This discussion is from local DFW rider Wil Bloodworth on a recent look at the two most popular clipless pedal options.
This is an extremely old topic. Egg beaters vs. SPD vs. whatever. You can easily find discussions on the internet about what style of pedal is best. I’ve been riding the same 26″ Kona Explosif hard-tail since 2004 and, until about a month ago, have been beating up the excellent Shimano SPD pedals shown on the right.
All the cool kids seem to be riding the egg-beater-style pedals so I figured I would give them a go. About a month ago, Chris Lorance (Cadence Cycles of McKinney) sold me the Crank Brothers Candy 2‘s. I was excited to try out these new pedals and was confident that I would simply love them. Everyone is using them. They must be better! Oh, and for good measure, I bought some new shoes to pair them up with.
The last month has been a load of sheer frustration and of feeling like a complete idiot. At the DORBA Super Clinc 2, I attended (three times) a class called, “Switchbacks” taught by Sharon and Jerry McNutt. Honestly, the class should have been titled, “Let’s see how many times Sharon and Jerry can make you fall off your bike in 90 minutes.” I’ve never fallen so many times in my entire MTB history as I did at the hands of the McNutts. Nor have I ever learned as much! Sharon and Jerry are superb instructors.
Sharon noticed that I was repeatedly having difficulties clipping into my pedals and rhetorically asked, “New to clipless are we?!” I explained how I switched pedal styles and how frustrating the new ones had been. She continued with, “Did you put the spacers that came in the box on your shoes?” Spacers? Um, er, uh, well, no I didn’t.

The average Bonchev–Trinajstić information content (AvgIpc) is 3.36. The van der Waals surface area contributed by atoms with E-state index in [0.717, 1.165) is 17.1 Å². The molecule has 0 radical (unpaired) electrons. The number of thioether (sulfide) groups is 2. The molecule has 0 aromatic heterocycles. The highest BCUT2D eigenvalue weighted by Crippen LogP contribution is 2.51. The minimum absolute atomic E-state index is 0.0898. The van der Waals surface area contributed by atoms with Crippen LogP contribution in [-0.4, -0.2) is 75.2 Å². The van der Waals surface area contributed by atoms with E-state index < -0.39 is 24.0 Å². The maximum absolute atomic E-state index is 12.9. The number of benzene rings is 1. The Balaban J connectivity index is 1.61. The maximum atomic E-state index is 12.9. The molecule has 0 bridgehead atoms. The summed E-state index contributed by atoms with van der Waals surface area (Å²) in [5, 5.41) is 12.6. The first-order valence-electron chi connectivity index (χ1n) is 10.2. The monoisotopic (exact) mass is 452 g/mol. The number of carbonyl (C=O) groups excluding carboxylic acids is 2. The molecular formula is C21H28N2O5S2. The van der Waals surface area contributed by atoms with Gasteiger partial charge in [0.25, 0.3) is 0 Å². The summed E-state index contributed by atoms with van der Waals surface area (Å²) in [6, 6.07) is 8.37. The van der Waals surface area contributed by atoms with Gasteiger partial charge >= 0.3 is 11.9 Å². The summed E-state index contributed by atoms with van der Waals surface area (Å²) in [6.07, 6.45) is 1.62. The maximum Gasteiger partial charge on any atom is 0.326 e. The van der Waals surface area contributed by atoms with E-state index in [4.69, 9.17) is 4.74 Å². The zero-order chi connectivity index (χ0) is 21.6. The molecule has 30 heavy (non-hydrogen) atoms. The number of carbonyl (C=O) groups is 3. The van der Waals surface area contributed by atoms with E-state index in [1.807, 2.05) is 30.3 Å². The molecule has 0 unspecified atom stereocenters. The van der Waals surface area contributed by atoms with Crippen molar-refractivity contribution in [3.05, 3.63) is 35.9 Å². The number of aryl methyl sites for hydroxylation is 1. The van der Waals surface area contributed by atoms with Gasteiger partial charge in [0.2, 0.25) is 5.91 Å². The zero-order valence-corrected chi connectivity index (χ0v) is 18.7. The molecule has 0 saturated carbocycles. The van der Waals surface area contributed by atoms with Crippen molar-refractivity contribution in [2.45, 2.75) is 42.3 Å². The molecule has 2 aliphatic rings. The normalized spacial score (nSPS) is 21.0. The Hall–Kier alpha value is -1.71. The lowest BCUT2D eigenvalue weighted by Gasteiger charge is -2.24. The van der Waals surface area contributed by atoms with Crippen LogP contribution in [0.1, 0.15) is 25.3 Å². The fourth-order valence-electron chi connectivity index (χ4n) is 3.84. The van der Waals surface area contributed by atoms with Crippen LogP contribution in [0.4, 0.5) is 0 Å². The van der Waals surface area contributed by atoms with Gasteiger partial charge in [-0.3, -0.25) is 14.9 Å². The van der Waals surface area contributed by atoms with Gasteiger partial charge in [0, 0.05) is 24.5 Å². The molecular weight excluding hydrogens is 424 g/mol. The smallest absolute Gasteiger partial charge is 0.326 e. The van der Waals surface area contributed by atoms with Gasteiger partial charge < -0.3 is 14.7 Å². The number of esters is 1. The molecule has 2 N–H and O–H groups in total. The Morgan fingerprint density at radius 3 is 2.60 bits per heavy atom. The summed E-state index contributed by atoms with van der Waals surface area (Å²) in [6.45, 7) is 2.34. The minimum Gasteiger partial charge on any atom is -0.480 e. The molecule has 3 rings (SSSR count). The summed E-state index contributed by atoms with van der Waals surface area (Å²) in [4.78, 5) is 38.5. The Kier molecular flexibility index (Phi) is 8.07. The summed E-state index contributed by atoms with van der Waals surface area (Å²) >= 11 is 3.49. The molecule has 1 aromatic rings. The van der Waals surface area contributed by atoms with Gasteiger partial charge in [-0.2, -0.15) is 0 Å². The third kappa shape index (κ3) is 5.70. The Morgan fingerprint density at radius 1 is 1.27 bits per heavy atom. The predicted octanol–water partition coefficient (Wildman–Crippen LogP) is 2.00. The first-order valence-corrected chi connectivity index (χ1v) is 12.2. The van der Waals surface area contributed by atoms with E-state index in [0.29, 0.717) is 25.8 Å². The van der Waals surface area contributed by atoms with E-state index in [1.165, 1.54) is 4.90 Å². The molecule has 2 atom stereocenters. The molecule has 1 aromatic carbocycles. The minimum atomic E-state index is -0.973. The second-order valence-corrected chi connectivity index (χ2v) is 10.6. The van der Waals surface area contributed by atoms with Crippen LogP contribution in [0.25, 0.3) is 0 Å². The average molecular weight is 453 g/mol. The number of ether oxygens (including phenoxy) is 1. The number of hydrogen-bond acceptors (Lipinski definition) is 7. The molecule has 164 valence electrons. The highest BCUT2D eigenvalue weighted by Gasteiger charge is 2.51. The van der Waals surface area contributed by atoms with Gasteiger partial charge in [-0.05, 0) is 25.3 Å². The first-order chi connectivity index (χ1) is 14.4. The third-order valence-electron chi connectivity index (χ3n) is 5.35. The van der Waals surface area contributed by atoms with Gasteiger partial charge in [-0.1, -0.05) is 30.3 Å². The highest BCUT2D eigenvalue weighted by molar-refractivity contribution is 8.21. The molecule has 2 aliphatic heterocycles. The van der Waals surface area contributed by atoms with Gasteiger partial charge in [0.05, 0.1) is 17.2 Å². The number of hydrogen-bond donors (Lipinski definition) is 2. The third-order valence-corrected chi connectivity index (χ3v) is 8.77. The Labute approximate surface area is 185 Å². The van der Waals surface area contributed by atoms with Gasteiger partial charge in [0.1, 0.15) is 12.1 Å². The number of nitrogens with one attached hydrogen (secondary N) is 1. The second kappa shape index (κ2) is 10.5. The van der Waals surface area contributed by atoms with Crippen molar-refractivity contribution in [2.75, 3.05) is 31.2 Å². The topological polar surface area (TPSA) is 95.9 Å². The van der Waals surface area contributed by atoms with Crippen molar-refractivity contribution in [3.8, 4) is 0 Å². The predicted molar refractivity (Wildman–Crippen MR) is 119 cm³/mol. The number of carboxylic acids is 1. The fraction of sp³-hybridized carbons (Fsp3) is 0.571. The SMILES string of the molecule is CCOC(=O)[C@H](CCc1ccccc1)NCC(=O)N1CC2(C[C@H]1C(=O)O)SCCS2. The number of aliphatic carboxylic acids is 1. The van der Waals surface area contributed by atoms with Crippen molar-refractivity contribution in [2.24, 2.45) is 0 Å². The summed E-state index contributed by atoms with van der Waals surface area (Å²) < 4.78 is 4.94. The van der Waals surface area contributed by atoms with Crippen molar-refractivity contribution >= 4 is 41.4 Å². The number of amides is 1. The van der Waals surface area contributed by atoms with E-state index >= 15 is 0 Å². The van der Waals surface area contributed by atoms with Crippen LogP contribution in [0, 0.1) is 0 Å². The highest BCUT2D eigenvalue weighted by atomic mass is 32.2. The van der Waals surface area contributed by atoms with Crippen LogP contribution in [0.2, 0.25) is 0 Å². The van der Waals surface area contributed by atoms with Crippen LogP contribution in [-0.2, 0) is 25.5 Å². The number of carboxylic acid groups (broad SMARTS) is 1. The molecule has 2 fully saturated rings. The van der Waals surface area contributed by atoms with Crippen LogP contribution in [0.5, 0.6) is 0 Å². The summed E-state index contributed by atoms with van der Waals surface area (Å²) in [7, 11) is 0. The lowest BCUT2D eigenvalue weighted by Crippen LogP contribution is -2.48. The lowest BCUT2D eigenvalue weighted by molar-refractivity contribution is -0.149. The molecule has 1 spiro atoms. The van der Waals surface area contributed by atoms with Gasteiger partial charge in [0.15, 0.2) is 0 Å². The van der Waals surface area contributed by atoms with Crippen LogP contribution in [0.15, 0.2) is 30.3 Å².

As soon as I got home, I found the Candy 2 box and, sure enough… spacers! Unlike the McNutt’s class, installation was easy and painless and I immediately noticed a huge improvement. However, they still weren’t perfect.
Two days ago, just before the rain showed up to close all the trails, I decided to (ask my wife Julie if it was okay to) buy a used spin bike. I checked on the Dallas Craig’s list and saw that Replay Sports Gear of McKinney had an XTerra MB880 for $249. Sweet! Half an hour later, it was in the living room. And guess what… the pedals were toe cage on one side and SPD’s on the other. Score!
As quick as I could, I found my old shoes and SPD clips, paired them together, and tried them on the spin bike. To my amazement, the ease-of-clip-in-ability factor was off the charts. I could clip into the spin bike’s pedals instantly with damn near zero effort. Again and again.
Am I saying that the new egg beater pedals are horrible and a pain-in-the-butt to deal with? Not really. I’m saying that I’ve been using SPD’s for over a decade and I’m used to them. That could could be the case and I’m willing to give the Candy’s some more time in the saddle to see if I can get used to them.
But what is the attracting force motivating mountain bikers to move away from their beloved SPD pedals in the first place? Weight seems to be a presiding factor. “Coolness” is always a consideration. However, thinking about it logically a bit, the egg beater style of pedal does something people don’t hear often. They take away a larger surface area for your foot to push down on. This means, that to be as effective in transferring power to the pedal, the shoe has to take the place of inherent larger surface area of SPD pedals. My new shoes are much more rigid and that could be an age factor but I think it’s just a fact that shoes have also evolved.
So what are your thoughts on what the best pedal should be for Texas trail riding? Does your opinion change from racing to casual riding? Does your choice change when the technical difficulty increases or decreases? Why would YOU choose one pedal versus another?